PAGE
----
A federal judge late Tuesday evening ordered election officials in New York State to restore the Democratic presidential primary in June and reinstate all the former candidates previously removed from the ballot.
In a 30-page ruling, District Judge Analisa Torres of the Southern District of New York, an Obama appointee wrote that New York State Board of Election in scraping the primary violated and “deprived” White House presidential contenders the “associational rights under the First and Fourteenth Amendments to the Constitution.”
“The Court concludes … that the Democratic Commissioners’ April 27 Resolution in removing Yang, Sanders, and eight other Democratic presidential candidates from the ballot deprived them of associational rights under the First and Fourteenth Amendments to the Constitution,” Torres wrote in her opinion ruling.
In granting a preliminary injunction, the New York State Board of Elections must now “reinstate the Democratic primary ballot those presidential and delegate candidates who were duly qualified as of April 26, 2020, and to hold the primary election on June 23, 2020.” She added that the removal of presidential contenders “deprived those candidates of the chance to garner votes for the Democratic Party’s nomination, but also deprived their pledged delegates of the opportunity to run for a position where they could influence the party platform.”
Gov. Andrew Cuomo (D-NY) issued an executive order in March postponing the presidential primary from April 28 to June 23 in response to the growing coronavirus cases that plagued the state. The date was chosen to align it with the state’s congressional and legislative primaries.
Democrats on the state board of elections voted last week to strip Sen. Bernie Sanders (I-VT) and nine other presidential candidates that suspended their campaigns, leaving Vice President Joe Biden the de-facto winner of the nominating contest. They argued “that there was no purpose in holding a beauty contest primary” and canceled the presidential primary. However, New York was still planning to hold its congressional and state-level primaries on June 23.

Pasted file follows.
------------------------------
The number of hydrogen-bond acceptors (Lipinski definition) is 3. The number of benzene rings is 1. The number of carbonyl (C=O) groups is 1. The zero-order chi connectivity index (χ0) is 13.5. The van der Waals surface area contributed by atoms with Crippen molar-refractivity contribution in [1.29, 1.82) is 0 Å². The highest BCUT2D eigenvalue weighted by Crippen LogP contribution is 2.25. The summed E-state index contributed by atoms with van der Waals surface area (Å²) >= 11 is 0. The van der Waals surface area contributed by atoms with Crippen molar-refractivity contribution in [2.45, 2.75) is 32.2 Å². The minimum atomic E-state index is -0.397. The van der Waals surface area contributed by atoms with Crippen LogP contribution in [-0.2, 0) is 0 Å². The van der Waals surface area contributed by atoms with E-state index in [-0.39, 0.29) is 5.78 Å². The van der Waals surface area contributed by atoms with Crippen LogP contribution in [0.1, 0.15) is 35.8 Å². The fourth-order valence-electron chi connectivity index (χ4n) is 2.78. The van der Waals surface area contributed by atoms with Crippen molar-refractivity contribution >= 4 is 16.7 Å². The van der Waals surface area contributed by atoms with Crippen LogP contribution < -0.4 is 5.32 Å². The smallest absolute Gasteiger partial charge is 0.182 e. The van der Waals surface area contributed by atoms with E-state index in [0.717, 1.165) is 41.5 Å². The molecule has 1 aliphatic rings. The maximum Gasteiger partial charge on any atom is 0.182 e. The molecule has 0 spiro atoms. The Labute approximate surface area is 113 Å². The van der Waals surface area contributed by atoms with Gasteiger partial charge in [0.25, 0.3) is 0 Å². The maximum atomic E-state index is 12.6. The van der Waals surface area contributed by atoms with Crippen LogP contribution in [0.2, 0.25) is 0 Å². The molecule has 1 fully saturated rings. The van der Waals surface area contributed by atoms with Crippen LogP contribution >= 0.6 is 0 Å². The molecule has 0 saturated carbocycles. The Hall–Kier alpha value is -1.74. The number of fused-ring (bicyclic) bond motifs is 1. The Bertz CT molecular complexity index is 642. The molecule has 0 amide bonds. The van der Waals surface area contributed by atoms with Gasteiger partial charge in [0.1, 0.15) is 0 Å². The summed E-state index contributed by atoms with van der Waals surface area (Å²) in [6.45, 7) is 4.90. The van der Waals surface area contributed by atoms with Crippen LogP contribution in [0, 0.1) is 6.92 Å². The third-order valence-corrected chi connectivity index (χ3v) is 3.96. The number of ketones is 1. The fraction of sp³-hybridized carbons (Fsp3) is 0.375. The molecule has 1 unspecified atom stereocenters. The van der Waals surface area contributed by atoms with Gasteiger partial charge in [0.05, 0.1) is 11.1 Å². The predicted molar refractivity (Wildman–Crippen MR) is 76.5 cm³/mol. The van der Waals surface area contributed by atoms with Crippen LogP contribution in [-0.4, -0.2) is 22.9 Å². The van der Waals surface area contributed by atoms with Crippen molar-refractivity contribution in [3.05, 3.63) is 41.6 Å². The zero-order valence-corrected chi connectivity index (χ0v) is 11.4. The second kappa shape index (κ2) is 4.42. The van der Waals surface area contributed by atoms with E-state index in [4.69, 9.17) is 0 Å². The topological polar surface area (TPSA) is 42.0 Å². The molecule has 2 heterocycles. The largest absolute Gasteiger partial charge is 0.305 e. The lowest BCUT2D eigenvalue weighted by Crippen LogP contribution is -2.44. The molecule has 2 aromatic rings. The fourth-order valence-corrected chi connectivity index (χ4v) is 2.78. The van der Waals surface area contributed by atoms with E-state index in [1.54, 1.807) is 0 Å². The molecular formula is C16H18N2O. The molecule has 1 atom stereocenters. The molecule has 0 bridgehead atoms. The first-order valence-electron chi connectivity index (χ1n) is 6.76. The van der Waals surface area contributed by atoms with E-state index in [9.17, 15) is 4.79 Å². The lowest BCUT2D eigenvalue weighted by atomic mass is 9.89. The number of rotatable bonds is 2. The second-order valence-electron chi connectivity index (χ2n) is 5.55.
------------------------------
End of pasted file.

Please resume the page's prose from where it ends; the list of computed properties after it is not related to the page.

The federal judge said the court was “not convinced” over the concerns about public health to justify such cancelation and that New York “has sufficient time to take necessary steps to protect voters.”
The decision ultimate granted Biden all 274 New York pledged delegates, a move that angered Sanders who publicly stated after dropping out in early that he wanted to remain on the ballot in the last few postponed primaries to accumulate delegates to exert more influence over the party’s platform and rules during the Democratic National Convention in August.
Former presidential candidate, Andrew Yang and seven New Yorkers who hoped to serve as his delegates to the Convention quickly filed a lawsuit, arguing that the cancellation “denies voters due process and denies voters the right to vote.”
Lawyers for Sanders and Yang presented arguments in Manhattan on Monday. They noted that the candidates didn’t ask for their names to be removed from the ballot. Torres, in her ruling sided with the plaintiffs, citing “the loss of these First Amendment rights is a heavy hardship.”
She added: “There is also a strong public interest in permitting the presidential primary to proceed with the full roster of qualified candidates.”
Yang praised the judge’s order decision in a tweet, and hoped “that the New York Board of Elections takes from this ruling a newfound appreciation of their role in safeguarding our democracy.”
My statement on today’s federal ruling reinstating New York’s Democratic presidential primary: pic.twitter.com/htrUJlTKP8
— Andrew Yang🧢🇺🇸 (@AndrewYang) May 6, 2020
The Sanders campaign also applauded the decision.
“We’re glad Judge Torres has restored basic democracy in New York,” Former Sanders’s campaign manager Faiz Shakir said in a statement. “People in every state should have the right to express their preference in the 2020 Democratic primary. We have confidence that New York can hold elections in June in a safe manner that preserves New Yorkers’ right to vote.”
Shortly after the ruling, Douglas A. Kellner, the Democratic co-chair of the New York Board of Elections, said the board was “reviewing the decision and preparing an appeal.”